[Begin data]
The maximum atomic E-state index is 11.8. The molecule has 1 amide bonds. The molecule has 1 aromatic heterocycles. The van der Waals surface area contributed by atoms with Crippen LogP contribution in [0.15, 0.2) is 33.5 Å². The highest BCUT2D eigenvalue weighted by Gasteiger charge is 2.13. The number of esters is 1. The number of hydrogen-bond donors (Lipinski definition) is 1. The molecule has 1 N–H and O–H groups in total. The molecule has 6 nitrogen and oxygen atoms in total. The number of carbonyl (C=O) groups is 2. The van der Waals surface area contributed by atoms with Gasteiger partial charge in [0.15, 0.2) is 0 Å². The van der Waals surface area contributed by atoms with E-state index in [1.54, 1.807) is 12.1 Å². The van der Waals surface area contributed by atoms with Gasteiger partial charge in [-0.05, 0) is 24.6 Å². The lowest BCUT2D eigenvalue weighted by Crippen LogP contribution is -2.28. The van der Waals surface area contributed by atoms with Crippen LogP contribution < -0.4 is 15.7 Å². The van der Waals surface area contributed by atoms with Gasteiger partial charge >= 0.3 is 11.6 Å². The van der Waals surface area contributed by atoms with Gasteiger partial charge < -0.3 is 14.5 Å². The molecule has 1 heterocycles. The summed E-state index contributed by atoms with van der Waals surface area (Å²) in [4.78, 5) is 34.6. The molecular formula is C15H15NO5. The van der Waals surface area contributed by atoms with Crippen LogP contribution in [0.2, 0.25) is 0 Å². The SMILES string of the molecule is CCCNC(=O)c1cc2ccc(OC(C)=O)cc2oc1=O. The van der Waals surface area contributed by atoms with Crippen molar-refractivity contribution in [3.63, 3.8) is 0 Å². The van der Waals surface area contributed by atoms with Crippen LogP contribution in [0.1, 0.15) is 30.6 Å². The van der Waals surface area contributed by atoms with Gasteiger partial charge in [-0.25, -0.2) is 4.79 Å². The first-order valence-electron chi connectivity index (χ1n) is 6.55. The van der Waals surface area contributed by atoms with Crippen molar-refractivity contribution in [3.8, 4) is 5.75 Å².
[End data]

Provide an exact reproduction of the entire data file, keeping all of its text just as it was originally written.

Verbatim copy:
The maximum atomic E-state index is 11.8. The molecule has 1 amide bonds. The molecule has 1 aromatic heterocycles. The van der Waals surface area contributed by atoms with Crippen LogP contribution in [0.15, 0.2) is 33.5 Å². The highest BCUT2D eigenvalue weighted by Gasteiger charge is 2.13. The number of esters is 1. The number of hydrogen-bond donors (Lipinski definition) is 1. The molecule has 1 N–H and O–H groups in total. The molecule has 6 nitrogen and oxygen atoms in total. The number of carbonyl (C=O) groups is 2. The van der Waals surface area contributed by atoms with Gasteiger partial charge in [0.15, 0.2) is 0 Å². The van der Waals surface area contributed by atoms with E-state index in [1.54, 1.807) is 12.1 Å². The van der Waals surface area contributed by atoms with Gasteiger partial charge in [-0.05, 0) is 24.6 Å². The lowest BCUT2D eigenvalue weighted by Crippen LogP contribution is -2.28. The van der Waals surface area contributed by atoms with Crippen LogP contribution < -0.4 is 15.7 Å². The van der Waals surface area contributed by atoms with Gasteiger partial charge >= 0.3 is 11.6 Å². The van der Waals surface area contributed by atoms with Gasteiger partial charge < -0.3 is 14.5 Å². The molecule has 1 heterocycles. The summed E-state index contributed by atoms with van der Waals surface area (Å²) in [4.78, 5) is 34.6. The molecular formula is C15H15NO5. The van der Waals surface area contributed by atoms with Crippen LogP contribution in [0.2, 0.25) is 0 Å². The SMILES string of the molecule is CCCNC(=O)c1cc2ccc(OC(C)=O)cc2oc1=O. The van der Waals surface area contributed by atoms with Crippen molar-refractivity contribution in [3.63, 3.8) is 0 Å². The van der Waals surface area contributed by atoms with Crippen LogP contribution in [0.1, 0.15) is 30.6 Å². The van der Waals surface area contributed by atoms with Gasteiger partial charge in [-0.25, -0.2) is 4.79 Å². The first-order valence-electron chi connectivity index (χ1n) is 6.55. The van der Waals surface area contributed by atoms with Crippen molar-refractivity contribution in [3.8, 4) is 5.75 Å².